Civil law is a legal system inspired by Roman law, the primary feature of which is that laws are written into a collection, codified, and not (as in common law) determined by judges.11 Conceptually, it is the group of legal ideas and systems ultimately derived from the Code of Justinian, but heavily overlaid by Germanic, ecclesiastical, feudal, and local practices,12 as well as doctrinal strains such as natural law, codification, and legislative positivism. Materially, civil law proceeds from abstractions, formulates general principles, and distinguishes substantive rules from procedural rules.13 It holds legislation as the primary source of law, and the court system is usually inquisitorial, unbound by precedent, and composed of specially trained judicial officers with a limited ability to interpret law.
The sources of law of American Legal System are: 14
Constitutional law: It is based on a formal document that defines broad powers. Federal Constitutional law originates from the U.S. constitution. State constitutional law originates from the individual state constitutions.
Statutory law: Legislation passed on the federal, state, or local levels.
Administrative regulations: Made by administrative agencies that define the intent of the legislative body that passed the law. And
The Common law: As described above.
These sources have both vertical and horizontal dimensions in the American Legal system. Vertical dimensions include federal authority, state authority and concurrent authority. Federal authority covers laws related to patents, pensions, profit sharing, and labor issues. State authority covers business associations, contracts and trade secrets. Concurrent authority covers security law, tax law, and employment law. The horizontal dimension is related to the separation of power among the executive branch, which creates administrative law; the legislative branch, which creates statutes; and the judicial branch, which creates common law. The judicial system in U.S. has two pyramid structures—one for state courts and one for federal courts. Both structures consist of fewer high level courts and more of lower level courts.15
Common law systems place great weight on court decisions, which are considered law with the same force of law as statutes. By contrast, in civil law jurisdictions, judicial precedent is given less weight and scholarly literature is given more.16 American legal system is made up of four sources of law mentioned above and common law is one of them.
Endnotes
1. Information obtained from judiciary.state.nj.us. The official site of New Jersey Judiciary.
2. Definition given in Wests Encyclopedia of American Law, edition 2. Copyright 2008 The Gale Group, Inc.
3. Definition given in Wests Encyclopedia of American Law, edition 2. Copyright 2008 The Gale Group, Inc.
4. As defined by Gerald N. Hill and Kathleen T. Hill.
5. Information obtained from Wikipedia and Lectric Law Librarys Lexicon.
6. Information obtained from Wikipedia and Lectric Law Librarys Lexicon.
7. Stare decisis literally means “[t]o stand by things decided, and not to disturb settled points.” Black’s Law Dictionary 1443 (8th ed. 2004).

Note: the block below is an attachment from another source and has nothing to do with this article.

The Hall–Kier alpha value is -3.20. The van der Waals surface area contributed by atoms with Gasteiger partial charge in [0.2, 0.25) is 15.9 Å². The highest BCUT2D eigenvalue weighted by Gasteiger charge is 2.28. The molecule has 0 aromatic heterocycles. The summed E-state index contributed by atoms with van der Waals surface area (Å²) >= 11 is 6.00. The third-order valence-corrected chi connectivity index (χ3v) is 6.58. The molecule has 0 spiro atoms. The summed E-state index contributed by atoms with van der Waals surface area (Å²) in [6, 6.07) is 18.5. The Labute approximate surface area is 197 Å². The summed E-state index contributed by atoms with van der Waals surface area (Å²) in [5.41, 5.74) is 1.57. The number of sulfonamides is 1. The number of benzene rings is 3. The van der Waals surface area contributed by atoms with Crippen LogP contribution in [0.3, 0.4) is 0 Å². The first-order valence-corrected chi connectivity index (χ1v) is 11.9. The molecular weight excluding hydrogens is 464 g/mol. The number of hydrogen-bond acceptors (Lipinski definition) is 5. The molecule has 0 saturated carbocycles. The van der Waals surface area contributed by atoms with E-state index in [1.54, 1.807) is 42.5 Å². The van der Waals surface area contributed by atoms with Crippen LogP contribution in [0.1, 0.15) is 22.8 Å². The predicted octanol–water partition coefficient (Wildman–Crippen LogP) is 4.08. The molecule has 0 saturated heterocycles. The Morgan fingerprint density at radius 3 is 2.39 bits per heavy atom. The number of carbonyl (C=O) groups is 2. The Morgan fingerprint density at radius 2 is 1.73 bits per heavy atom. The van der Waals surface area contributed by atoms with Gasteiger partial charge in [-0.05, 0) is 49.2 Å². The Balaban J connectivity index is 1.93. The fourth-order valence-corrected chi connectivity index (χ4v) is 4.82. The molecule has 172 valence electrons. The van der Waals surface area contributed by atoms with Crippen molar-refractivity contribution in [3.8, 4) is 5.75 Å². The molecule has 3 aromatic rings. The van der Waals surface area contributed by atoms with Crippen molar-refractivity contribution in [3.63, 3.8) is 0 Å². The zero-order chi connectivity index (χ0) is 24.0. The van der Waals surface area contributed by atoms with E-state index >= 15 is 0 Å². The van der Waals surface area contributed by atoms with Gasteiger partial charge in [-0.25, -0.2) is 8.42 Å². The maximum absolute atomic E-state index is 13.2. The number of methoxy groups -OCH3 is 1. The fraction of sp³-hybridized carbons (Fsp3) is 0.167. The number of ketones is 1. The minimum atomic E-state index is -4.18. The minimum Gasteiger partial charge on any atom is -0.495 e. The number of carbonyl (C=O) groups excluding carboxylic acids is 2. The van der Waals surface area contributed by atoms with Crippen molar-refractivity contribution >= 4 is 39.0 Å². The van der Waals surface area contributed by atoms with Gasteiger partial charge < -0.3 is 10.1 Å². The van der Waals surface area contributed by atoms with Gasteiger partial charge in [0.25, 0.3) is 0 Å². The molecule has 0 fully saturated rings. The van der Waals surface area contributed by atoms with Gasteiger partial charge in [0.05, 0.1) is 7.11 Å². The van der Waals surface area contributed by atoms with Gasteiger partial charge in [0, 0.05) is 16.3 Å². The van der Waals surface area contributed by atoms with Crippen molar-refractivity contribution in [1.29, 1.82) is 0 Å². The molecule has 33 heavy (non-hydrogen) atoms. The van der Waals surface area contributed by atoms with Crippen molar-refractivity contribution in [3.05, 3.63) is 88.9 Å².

8. Planned Parenthood of Se. Pa. v. Casey, 505 U.S. 833, 854 (1992).
9. Information obtained from website of United State Courts.
10. Charles Arnold-Baker, The Companion to British History, s.v. "English Law" (London: Routledge, 2001), 386.
11. "Legal Terms", Armstrong Lawyers, retrieved on 11 June 2009.
12. Charles Arnold Baker, The Companion to British History, s.v. "Civilian" (London: Routledge, 2001), 308.
13. Michel Fromont, Grands systèmes de droit étrangers, 4th edn. (Paris: Dalloz, 2001), 8.
14. Information obtained from quickMBA.
15. Information obtained from quickMBA.
16. Information obtained from Wikipedia.
Works Cited
1. Information obtained from the official site of New Jersey Judiciary.

2. Definition given in Wests Encyclopedia of American Law, edition 2. Copyright 2008 The Gale Group, Inc. Retrieved from The free dictionary by Farlex
< http://legal-dictionary.thefreedictionary.com/Original+Jurisdiction>
3. Definition given in Wests Encyclopedia of American Law, edition 2. Copyright 2008 The Gale Group, Inc. Retrieved from The free dictionary by Farlex

4. Gerald N. Hill and Kathleen T. Hill. Retrieved from The free dictionary by Farlex

5. Information obtained from Wikipedia and Lectric Law Librarys Lexicon
6. Information obtained from Wikipedia and Lectric Law Librarys Lexicon
7. Stare decisis. Black’s Law Dictionary 1443 (8th ed. 2004).
8. Planned Parenthood of Se. Pa. v. Casey, 505 U.S. 833, 854 (1992).
9. Information obtained from website of United State Courts.

10. Charles Arnold-Baker, The Companion to British History, s.v. "English Law" (London: Routledge, 2001), 386.
11. "Legal Terms", Armstrong Lawyers, retrieved on 11 June 2009.
12. Charles Arnold Baker, The Companion to British History, s.v. "Civilian" (London: Routledge, 2001), 308.
13. Michel Fromont, Grands systèmes de droit étrangers, 4th edn. (Paris: Dalloz, 2001), 8.
14. Information obtained from quickMBA.
15. Information obtained from quickMBA.
16. Information obtained from Wikipedia.